Meaning of oblique drawing; Types of oblique projections; Steps involved in oblique projection How to do simple oblique drawings Summary and Evaluation

Chapter 7 – Orthographic Projection

Orthographic Projection is a way of drawing a 3D object from different directions. Usually a front, side and plan view are drawn so that a person looking at the drawing can see all the important sides. Orthographic drawings are useful especially when a design has been developed to a stage whereby it is almost ready to manufacture.Orthographic projection is a means of representing three-dimensional objects in two dimensions. It is a form of parallel projection, in which all the projection lines are orthogonal to the projection plane, resulting in every plane of the scene appearing in affine transformation on the viewing surface.


Meaning of orthographic projection; Orthographic elevations (views) Quadrants and angles of projection Dimensions Summary and Evaluation

Chapter 8 – One-Point Perspective Drawing

Naturally, distant objects appear smaller than their real sizes e.g. the stars, the sun, the moon etc. For instance, the farther we look down a long corridor in a building, the narrower it appears to come. Perspective drawing therefore shows the pictorial representation of the apparent reduction in size of a distant object. Since architecture deals with large objects like buildings, perspective drawing becomes more useful in making architectural drawings realistic than either isometric or oblique drawing. Distant parts of a building are shown in perspective as tapering to a point, just as they appear to an observer of the actual building. Perspective projection can be in one-point, two-point or three-point perspective.Any perspective representation of a scene that includes parallel lines has one or more vanishing points is a perspective drawing.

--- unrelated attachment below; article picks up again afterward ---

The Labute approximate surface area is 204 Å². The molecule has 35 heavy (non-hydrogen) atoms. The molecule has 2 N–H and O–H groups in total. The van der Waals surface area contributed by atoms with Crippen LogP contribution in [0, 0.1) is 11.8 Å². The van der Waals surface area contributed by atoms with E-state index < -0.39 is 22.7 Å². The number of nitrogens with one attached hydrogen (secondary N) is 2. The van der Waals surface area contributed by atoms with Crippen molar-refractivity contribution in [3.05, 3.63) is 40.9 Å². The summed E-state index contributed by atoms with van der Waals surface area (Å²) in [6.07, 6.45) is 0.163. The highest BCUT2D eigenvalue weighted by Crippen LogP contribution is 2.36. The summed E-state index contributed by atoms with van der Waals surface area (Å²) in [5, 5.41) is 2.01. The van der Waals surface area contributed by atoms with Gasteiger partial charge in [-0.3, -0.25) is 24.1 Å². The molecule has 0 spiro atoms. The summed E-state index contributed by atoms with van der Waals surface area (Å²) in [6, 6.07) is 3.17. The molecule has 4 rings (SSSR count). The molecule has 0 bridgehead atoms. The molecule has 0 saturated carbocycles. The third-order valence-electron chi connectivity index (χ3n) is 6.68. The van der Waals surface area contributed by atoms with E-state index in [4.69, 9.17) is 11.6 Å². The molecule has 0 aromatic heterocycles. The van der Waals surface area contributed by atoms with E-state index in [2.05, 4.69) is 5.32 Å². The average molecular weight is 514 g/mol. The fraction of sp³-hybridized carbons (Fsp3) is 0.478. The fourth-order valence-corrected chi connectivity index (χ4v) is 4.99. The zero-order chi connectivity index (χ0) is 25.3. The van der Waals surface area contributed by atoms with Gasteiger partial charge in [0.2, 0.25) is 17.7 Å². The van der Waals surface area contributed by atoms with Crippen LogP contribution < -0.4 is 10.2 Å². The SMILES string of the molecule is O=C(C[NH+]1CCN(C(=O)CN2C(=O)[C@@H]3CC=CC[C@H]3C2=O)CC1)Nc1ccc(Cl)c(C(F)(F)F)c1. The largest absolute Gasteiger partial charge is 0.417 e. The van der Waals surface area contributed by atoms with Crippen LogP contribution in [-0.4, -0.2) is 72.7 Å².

One-point perspective drawing; Principles of one-point perspective Types of perspective drawing Summary and Evaluation

Chapter 9 – Scale and Scale Drawing

Working drawings, or orthographic projections, are drawn to scale. A scale drawing shows a real object with all its dimensions in proportion, but the object is shown bigger or smaller than it really is. The amount by which the drawing is enlarged or reduced is called scale, or the scale factor.Scale drawings are used to illustrate items that are not convenient to draw at their actual size. This may be because drawing the item at full size would be unmanageable, or would not easily fit on a single sheet of paper (such as a building), or alternatively because items need to be drawn larger than full size to adequately represent all the detail that needs to be communicated (such as a complex connection).Scale drawing is a drawing which has been reduced or enlarged from its original size, to a specified scale. The scale of drawings is described as a ratio using the notation.